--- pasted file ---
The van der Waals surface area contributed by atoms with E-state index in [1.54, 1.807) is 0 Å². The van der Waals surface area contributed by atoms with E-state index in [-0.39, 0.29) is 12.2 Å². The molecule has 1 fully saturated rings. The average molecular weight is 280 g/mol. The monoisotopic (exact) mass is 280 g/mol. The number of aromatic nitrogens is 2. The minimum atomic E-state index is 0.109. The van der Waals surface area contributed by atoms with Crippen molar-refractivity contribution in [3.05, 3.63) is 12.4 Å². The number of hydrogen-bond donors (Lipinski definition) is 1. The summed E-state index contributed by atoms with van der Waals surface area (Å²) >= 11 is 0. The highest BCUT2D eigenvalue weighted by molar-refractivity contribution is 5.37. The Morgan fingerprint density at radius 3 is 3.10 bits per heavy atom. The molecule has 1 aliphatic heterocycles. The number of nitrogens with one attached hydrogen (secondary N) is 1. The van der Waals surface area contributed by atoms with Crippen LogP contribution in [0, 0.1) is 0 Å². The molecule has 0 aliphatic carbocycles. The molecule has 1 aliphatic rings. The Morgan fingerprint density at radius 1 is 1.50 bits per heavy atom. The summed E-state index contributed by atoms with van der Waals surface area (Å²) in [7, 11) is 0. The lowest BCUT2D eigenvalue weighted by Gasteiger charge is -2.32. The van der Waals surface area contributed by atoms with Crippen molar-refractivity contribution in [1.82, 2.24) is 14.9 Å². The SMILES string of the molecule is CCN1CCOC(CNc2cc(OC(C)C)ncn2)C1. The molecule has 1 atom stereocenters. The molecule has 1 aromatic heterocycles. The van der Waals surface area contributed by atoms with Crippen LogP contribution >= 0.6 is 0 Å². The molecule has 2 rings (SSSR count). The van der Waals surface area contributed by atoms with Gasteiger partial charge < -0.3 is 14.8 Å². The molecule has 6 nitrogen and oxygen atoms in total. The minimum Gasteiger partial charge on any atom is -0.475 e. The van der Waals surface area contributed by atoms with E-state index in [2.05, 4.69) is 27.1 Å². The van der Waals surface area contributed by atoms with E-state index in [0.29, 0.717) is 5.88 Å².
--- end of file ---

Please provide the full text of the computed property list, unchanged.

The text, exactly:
The van der Waals surface area contributed by atoms with E-state index in [1.54, 1.807) is 0 Å². The van der Waals surface area contributed by atoms with E-state index in [-0.39, 0.29) is 12.2 Å². The molecule has 1 fully saturated rings. The average molecular weight is 280 g/mol. The monoisotopic (exact) mass is 280 g/mol. The number of aromatic nitrogens is 2. The minimum atomic E-state index is 0.109. The van der Waals surface area contributed by atoms with Crippen molar-refractivity contribution in [3.05, 3.63) is 12.4 Å². The number of hydrogen-bond donors (Lipinski definition) is 1. The summed E-state index contributed by atoms with van der Waals surface area (Å²) >= 11 is 0. The highest BCUT2D eigenvalue weighted by molar-refractivity contribution is 5.37. The Morgan fingerprint density at radius 3 is 3.10 bits per heavy atom. The molecule has 1 aliphatic heterocycles. The number of nitrogens with one attached hydrogen (secondary N) is 1. The van der Waals surface area contributed by atoms with Crippen LogP contribution in [0, 0.1) is 0 Å². The molecule has 0 aliphatic carbocycles. The molecule has 1 aliphatic rings. The Morgan fingerprint density at radius 1 is 1.50 bits per heavy atom. The summed E-state index contributed by atoms with van der Waals surface area (Å²) in [7, 11) is 0. The lowest BCUT2D eigenvalue weighted by Gasteiger charge is -2.32. The van der Waals surface area contributed by atoms with Crippen molar-refractivity contribution in [1.82, 2.24) is 14.9 Å². The SMILES string of the molecule is CCN1CCOC(CNc2cc(OC(C)C)ncn2)C1. The molecule has 1 atom stereocenters. The molecule has 1 aromatic heterocycles. The van der Waals surface area contributed by atoms with Crippen LogP contribution >= 0.6 is 0 Å². The molecule has 2 rings (SSSR count). The van der Waals surface area contributed by atoms with Gasteiger partial charge < -0.3 is 14.8 Å². The molecule has 6 nitrogen and oxygen atoms in total. The minimum Gasteiger partial charge on any atom is -0.475 e. The van der Waals surface area contributed by atoms with E-state index in [2.05, 4.69) is 27.1 Å². The van der Waals surface area contributed by atoms with E-state index in [0.29, 0.717) is 5.88 Å².